Taking Electronic Portals One Step Further
We know consumers increasingly prefer “on demand” care and it’s often the young, wealthy and busy who are the strongest potential telehealth targets. According to a 2014 Primary Care Consumer Choice Survey and Marketing and Planning Leadership Council interviews and analysis, 49 percent of those making more than $71,000/year like the convenience of telehealth so they don’t have to leave work early or take the day off. What’s surprising to some, but that plays out in my practice, is that those who are retired or nearing retirement are just as interested in learning about new technology, starting with our electronic patient portals.
Really, engaging patients through an electronic portal is the foundation of how we can make telemedicine work efficiently. It’s all about the ability for patients to view all their information, make sure it’s up to date, have a method to suggest changes or edits and then be able to reach back out to their provider not only electronically through telehealth, but also by easily scheduling an appointment.
Allowing patients to enter requests or schedule appointments through the portal is something we’ve been offering for the last five years. We’ve implemented this functionality as an integral part of patient engagement, but now we want to take it one step further.
Our approach is a stepwise workflow implementation, from patient messaging via phone to asynchronous care through e-visits and tele-consults and eventually to synchronous care with video visits and point-to-point video consults. The future state will also bring us remote monitoring capabilities including eICU, home monitoring and personal devices.
It’s not one-size-fits-all, though. Rather, it’s important to act in a way that’s most appropriate for the patient and the provider, under the right circumstances and in a way that fits a patient’s lifestyle. If she wants to receive care from her physician while still at work or at home – rather than having to take time out of her day to sit in traffic, skip lunch or arrange childcare – we should be able to use telehealth to make that happen.
Patient Visits of the Future
When we participate in asynchronous e-visits today, we do so over a series of questionnaires that help patients determine when a virtual visit is appropriate and when an in-office appointment is best. If a patient answers that they’ve had a fever of 103, we say they need to be seen, or if a patient is pregnant, we need to step up their care to the next level through manual intervention or automation, depending on the type of e-visit a patient is interested in.
There are self-triage programs available and some systems use them, but the challenge is they contain patient-entered information only, without references to data points, patient charts, history and multiple risk factors that are required to paint a complete picture of the appropriateness of care.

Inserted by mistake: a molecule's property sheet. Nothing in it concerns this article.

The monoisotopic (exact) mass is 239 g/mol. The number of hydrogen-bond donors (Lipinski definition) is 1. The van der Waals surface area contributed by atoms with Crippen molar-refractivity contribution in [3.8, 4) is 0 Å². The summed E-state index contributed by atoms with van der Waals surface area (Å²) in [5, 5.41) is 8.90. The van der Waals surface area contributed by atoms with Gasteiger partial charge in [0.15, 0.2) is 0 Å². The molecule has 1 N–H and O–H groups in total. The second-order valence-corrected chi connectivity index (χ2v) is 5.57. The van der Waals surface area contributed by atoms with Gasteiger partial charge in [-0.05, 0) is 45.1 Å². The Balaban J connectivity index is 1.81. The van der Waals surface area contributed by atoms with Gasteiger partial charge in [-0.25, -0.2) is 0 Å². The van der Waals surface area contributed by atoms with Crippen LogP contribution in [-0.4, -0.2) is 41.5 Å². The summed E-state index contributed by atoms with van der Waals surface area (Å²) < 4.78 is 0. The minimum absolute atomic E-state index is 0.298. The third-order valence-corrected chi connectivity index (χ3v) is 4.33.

In the future, I believe we can take visits one level further by using information already available in patient electronic records. I envision a day when, if I have a patient who needs a follow-up for diabetes, I can rely on technology to determine the logical next steps by packaging information known about blood results, eye exams, and other risk factors, with the built-in logic to decipher whether a virtual visit can take the place of an office visit. A system that can operate using a sophisticated algorithm to look at multiple risk factors and data in a patient record and guide care is one that will work better, for all of us.
The future of telehealth will also offer the ability to filter information through a deliberate approach that doesn’t overwhelm physicians struggling to review an avalanche of messages and data points in a meaningful way. Clinicians and vendors alike have the opportunity to inject logic into an already complicated process, in a way that lets us continue to treat patients in the best way possible before crossing the threshold of an office’s front door.
These systems are still in their infancy but smarter days are ahead.
Stephen Beck, MD, FACP, FHIMSS, currently serves as Chief Medical Informatics Officer at Mercy Health (www.mercy.com). He has nearly 20 years of experience in planning, implementation, training and follow-up of EHR installations in civilian and military populations and was one of the first physician users of a fully integrated EHR in Southern Ohio. He is a Fellow of both HIMSS and the American College of Physicians and serves on the HIMSS Quality, Cost and Safety Committee. Email him at firstname.lastname@example.org or follow him on Twitter (@StephenBeckMD).
Mercy Health (formerly Catholic Health Partners) is the largest health system in Ohio and one of the largest health systems in the United States, employing more than 32,000 employees in Ohio and Kentucky. With $6 billion in assets, Mercy Health operates about 450 health facilities, including 23 hospitals, eight senior living communities, five hospice programs and seven home health agencies.
Opinions expressed by HIT Consultant Contributors are their own.